If you’re worried about your standardized test scores, consider applying to one of the many selective schools that don’t require these tests. There are about 800 colleges that don’t use scores to make admissions decisions. They’re listed at fairtest.org. There also are many “test flexible” and “test neutral” colleges. The savvy applicant is aware of these variations.

A few examples: at some schools, submitting test scores is optional if you have a high GPA. At others, you have the option of submitting test scores or answering a list of questions. In some cases, scores are required only if you’re seeking admission to a competitive program.

What’s a good strategy?
(1) start planning early. Develop a list of schools that you want to attend and get familiar with their testing policies. CAUTION: stay up to date. Schools have been known to change their testing requirements.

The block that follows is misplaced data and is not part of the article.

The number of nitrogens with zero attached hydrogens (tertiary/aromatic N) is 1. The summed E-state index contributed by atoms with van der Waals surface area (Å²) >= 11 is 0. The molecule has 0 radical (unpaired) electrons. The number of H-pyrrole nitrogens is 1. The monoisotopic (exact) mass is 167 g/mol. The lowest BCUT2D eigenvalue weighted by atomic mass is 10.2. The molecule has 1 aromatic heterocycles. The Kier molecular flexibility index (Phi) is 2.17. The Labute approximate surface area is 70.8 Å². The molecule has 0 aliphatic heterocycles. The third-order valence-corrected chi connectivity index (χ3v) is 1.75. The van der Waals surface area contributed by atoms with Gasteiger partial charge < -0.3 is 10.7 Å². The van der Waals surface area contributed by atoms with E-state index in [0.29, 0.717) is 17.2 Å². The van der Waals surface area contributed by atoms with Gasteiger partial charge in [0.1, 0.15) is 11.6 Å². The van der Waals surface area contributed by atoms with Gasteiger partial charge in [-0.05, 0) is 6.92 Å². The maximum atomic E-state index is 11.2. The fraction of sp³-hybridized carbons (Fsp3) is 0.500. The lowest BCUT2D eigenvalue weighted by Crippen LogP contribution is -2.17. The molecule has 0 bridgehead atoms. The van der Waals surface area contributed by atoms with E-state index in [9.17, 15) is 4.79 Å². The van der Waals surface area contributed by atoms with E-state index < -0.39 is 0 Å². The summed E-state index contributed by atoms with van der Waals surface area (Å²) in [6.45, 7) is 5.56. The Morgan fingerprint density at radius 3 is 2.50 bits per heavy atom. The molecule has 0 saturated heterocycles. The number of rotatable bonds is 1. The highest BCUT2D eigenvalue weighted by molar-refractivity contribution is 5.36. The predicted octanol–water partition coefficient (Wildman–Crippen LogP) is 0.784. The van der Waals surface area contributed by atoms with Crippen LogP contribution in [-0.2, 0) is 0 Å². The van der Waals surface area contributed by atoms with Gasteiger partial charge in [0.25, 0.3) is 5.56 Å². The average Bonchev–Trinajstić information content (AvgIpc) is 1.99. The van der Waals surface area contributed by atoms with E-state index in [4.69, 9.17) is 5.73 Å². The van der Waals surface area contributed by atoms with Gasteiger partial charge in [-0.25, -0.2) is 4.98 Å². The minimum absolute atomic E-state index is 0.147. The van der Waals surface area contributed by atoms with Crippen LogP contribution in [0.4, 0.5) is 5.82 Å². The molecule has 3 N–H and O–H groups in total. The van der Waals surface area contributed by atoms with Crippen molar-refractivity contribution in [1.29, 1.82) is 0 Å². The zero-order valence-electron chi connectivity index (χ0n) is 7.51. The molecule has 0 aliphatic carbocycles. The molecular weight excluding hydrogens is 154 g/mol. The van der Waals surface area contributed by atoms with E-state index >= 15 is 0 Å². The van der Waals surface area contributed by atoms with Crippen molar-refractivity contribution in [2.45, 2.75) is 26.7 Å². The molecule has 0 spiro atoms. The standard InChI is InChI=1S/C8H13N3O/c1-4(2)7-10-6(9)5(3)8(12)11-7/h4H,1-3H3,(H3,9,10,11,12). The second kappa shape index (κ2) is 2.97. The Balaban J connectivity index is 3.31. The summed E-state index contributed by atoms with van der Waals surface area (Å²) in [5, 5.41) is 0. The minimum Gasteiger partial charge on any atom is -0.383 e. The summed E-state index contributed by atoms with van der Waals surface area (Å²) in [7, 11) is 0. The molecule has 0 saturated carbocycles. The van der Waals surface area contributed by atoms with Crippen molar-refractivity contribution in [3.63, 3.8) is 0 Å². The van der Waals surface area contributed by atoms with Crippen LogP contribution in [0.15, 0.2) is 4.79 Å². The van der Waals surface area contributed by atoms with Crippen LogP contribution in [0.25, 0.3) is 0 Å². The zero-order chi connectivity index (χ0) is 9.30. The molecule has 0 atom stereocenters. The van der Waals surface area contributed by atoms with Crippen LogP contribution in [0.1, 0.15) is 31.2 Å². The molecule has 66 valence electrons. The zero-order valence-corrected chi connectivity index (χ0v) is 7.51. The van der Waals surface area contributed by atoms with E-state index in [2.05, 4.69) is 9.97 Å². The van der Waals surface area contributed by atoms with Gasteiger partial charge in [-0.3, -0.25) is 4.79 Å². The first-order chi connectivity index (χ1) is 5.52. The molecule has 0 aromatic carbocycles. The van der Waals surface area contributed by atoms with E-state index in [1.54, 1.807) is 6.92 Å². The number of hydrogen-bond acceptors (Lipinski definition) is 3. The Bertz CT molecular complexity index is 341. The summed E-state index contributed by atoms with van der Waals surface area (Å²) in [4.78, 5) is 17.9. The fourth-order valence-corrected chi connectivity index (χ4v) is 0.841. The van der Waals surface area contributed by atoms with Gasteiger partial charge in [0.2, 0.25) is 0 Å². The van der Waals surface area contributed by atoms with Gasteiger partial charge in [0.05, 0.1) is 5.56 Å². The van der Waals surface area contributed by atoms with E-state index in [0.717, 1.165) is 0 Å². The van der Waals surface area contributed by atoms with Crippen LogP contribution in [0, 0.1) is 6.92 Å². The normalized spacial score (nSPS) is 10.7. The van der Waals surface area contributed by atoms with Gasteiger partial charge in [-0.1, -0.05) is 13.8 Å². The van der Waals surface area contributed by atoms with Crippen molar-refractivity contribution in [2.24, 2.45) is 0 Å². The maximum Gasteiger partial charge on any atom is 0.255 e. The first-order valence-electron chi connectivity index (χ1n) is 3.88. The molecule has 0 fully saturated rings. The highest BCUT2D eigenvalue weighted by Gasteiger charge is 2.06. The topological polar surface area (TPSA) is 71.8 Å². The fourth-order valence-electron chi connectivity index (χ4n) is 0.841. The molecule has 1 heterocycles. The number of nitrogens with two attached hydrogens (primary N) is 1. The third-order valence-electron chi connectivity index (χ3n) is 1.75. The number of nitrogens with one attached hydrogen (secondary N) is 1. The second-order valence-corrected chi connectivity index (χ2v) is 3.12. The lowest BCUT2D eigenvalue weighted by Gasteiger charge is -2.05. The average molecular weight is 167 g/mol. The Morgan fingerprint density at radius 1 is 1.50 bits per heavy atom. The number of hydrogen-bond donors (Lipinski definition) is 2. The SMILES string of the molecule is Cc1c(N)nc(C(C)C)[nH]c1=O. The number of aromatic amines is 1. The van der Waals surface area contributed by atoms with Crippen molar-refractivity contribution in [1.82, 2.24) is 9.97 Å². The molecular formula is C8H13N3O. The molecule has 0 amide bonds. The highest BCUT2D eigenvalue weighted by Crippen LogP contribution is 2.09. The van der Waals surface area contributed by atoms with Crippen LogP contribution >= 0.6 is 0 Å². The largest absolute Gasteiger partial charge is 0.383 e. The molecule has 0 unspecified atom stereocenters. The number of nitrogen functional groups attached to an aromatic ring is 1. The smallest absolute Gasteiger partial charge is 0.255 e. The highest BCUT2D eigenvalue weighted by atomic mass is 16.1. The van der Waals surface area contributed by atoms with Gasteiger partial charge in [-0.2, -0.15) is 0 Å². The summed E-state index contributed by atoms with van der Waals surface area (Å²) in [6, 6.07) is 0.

(2) be sure that you know the range of acceptable scores at your target schools. You can easily do this by checking the school’s website and looking at the profile of the most recently admitted class, or by checking a website such as collegedata.com. Some flexible schools will tell you when it’s to your advantage to submit your scores anyway.
(3) consider taking the SAT or the ACT, and consider limiting the number of times that you test. Many students find that their scores don’t improve with repeated testing, and they deplete their energy by constantly taking the tests and test prep courses. Here, again, early planning and researching target schools will prove very useful. Your time can be spent designing an application strategy based on your scores rather than repetitively testing in an effort to increase your scores.